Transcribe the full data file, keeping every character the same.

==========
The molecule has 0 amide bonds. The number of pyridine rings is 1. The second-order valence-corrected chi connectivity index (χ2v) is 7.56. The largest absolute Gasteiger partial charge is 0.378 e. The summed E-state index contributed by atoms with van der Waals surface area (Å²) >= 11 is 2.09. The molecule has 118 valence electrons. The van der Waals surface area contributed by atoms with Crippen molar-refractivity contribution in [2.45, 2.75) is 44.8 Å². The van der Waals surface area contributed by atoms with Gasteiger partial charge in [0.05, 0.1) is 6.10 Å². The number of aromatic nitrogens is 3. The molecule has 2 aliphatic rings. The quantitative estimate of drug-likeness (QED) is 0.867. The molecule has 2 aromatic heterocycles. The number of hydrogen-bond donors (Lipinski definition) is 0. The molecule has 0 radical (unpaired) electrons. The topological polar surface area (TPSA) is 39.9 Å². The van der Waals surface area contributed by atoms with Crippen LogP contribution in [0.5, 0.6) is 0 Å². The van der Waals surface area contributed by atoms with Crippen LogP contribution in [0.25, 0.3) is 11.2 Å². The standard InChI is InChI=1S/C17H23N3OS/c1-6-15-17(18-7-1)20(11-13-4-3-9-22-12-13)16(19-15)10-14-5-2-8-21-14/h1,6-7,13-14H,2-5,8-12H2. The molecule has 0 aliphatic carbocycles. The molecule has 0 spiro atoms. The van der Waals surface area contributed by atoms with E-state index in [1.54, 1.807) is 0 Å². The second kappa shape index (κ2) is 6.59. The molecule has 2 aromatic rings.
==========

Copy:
The molecule has 0 amide bonds. The number of pyridine rings is 1. The second-order valence-corrected chi connectivity index (χ2v) is 7.56. The largest absolute Gasteiger partial charge is 0.378 e. The summed E-state index contributed by atoms with van der Waals surface area (Å²) >= 11 is 2.09. The molecule has 118 valence electrons. The van der Waals surface area contributed by atoms with Crippen molar-refractivity contribution in [2.45, 2.75) is 44.8 Å². The van der Waals surface area contributed by atoms with Gasteiger partial charge in [0.05, 0.1) is 6.10 Å². The number of aromatic nitrogens is 3. The molecule has 2 aliphatic rings. The quantitative estimate of drug-likeness (QED) is 0.867. The molecule has 2 aromatic heterocycles. The number of hydrogen-bond donors (Lipinski definition) is 0. The molecule has 0 radical (unpaired) electrons. The topological polar surface area (TPSA) is 39.9 Å². The van der Waals surface area contributed by atoms with Crippen LogP contribution in [0.5, 0.6) is 0 Å². The van der Waals surface area contributed by atoms with Crippen LogP contribution in [0.25, 0.3) is 11.2 Å². The standard InChI is InChI=1S/C17H23N3OS/c1-6-15-17(18-7-1)20(11-13-4-3-9-22-12-13)16(19-15)10-14-5-2-8-21-14/h1,6-7,13-14H,2-5,8-12H2. The molecule has 0 aliphatic carbocycles. The molecule has 0 spiro atoms. The van der Waals surface area contributed by atoms with E-state index in [1.54, 1.807) is 0 Å². The second kappa shape index (κ2) is 6.59. The molecule has 2 aromatic rings.